Many people start planning their spring and summer European trips at this time of year. It’s a great time to think of the out of doors: sun, fun, and gardens. If you’re thinking of England, please remember that Wales is a part of England. (don’t say that too loudly in Wales, though) and that its gardens are also fabulous. We recently spent a whole week at one of Wales most famous castle gardens. Thanks to the UK National Trust, which organizes rentals of interesting holiday places all over the British Isles, we were able to rent a large house at Powis Castle Gardens, which proved to be nothing short of sensational. We flew to Manchester, in the midlands of England. It was much easier and cheaper than flying to Heathrow, and actually a good deal closer to our destination, Welshpool, Wales.
We had no trouble getting to the castle grounds, where our friends had already arrived at our charming National Trust home-for-a-week. From our bedroom bay window, we viewed the wide perennial border, awash in June color along one side of a wide green expanse of lawn. In the distance was the green of Long Mountain and the Breidden Hills. In the middle distance were the sharp yew hedges, fronted by the glorious rose gardens. On the right was the tan gravel path, bordered with ancient rare specimen apple trees, each underplanted with a different color ground cover (stachys, golden marjoram, ajuga.) Cream-colored wooden benches lined the paths. This was the view we got every day, all day. I had to pinch myself to be sure I wasn’t dreaming.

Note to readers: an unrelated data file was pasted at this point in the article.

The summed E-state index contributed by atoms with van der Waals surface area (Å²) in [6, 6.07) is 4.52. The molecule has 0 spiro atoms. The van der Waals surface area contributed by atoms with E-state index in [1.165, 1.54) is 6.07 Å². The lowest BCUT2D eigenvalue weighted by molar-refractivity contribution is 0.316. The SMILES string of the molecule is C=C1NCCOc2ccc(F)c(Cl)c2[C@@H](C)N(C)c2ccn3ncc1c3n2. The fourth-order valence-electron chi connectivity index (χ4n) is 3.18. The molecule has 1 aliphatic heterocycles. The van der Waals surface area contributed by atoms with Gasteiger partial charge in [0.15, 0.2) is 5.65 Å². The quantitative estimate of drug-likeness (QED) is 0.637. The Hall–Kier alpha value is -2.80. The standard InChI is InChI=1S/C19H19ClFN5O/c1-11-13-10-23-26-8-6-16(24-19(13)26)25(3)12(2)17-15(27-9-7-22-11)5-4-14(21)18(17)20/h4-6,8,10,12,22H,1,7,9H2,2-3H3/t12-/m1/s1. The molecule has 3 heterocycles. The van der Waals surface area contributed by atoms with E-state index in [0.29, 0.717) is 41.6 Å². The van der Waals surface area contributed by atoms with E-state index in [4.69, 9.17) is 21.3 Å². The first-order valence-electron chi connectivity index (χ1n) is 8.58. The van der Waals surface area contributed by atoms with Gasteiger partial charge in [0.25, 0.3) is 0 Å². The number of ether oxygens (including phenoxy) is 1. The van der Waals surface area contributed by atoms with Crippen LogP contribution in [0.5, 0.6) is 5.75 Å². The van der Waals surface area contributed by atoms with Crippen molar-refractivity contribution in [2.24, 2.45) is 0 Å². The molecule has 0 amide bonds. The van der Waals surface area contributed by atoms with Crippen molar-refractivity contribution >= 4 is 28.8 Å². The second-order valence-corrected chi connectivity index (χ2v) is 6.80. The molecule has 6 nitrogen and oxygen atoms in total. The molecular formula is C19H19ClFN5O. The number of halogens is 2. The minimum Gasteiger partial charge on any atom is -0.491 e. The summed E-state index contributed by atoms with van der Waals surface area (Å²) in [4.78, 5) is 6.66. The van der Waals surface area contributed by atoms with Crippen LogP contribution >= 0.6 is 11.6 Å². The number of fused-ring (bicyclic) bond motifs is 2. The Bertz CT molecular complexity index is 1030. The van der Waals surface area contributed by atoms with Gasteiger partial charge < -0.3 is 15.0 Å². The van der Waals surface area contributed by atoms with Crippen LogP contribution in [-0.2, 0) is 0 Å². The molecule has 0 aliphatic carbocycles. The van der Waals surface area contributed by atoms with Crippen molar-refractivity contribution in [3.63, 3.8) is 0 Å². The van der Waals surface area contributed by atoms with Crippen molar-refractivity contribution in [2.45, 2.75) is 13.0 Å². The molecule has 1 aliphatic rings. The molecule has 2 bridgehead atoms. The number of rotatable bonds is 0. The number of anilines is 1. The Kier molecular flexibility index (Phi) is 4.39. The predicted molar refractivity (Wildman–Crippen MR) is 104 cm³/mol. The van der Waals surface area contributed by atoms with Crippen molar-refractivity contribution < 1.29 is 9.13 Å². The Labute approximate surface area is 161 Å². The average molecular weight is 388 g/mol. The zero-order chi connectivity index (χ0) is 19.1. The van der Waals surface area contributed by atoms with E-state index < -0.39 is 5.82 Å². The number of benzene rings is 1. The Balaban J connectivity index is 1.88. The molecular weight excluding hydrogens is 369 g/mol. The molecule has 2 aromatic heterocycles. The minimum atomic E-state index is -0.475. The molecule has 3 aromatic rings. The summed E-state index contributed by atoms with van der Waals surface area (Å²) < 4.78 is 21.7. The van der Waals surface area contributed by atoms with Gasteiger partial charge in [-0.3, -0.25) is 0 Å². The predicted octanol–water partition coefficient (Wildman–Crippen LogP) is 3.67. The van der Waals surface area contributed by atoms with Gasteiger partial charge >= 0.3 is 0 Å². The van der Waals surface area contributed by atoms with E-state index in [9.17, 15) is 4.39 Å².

We spent many hours in this part of the garden, but this was only the beginning. The path up to the pink brick castle winds upward along four terrace levels, each successively more formal, full of statuary, wide stairs, fuchsia filled basket-weave planters, yew hedges of prodigious size and shape. Waves of the “Powis Castle” artemisia were everywhere, often planted in pots with melianthus major and double-flowered nasturtiums. The roses were in full bloom, including the scented tea rose “Gloire de Dijon” which flanked the entrance to the Orangery. Whatever sort of garden you favor is somewhere in this massive property. The woodlands were just finishing the bloom of the rhododendrons and the azaleas. Our morning walks in these woods were often punctuated with sudden dazzling views of far away hills.
From this special place we could walk the mile to the town of Welshpool, past the ancient oak-lined road, where herds of deer, many with huge antlers, enjoyed their evening stroll in complete protection.
And from this special place, when we could drag ourselves away, we took day trips to other castles and gardens. Conwy and Caernarfon were two castles on the sea, and worth the time to visit.
One of those day trips ended at the “garden lost in time” – Aberglasney Gardens in Llangathen, Carmarthenshire. It was a very long ride, but well worth the effort. Sadly we only got there at the end of the day, so our visit was short but sweet.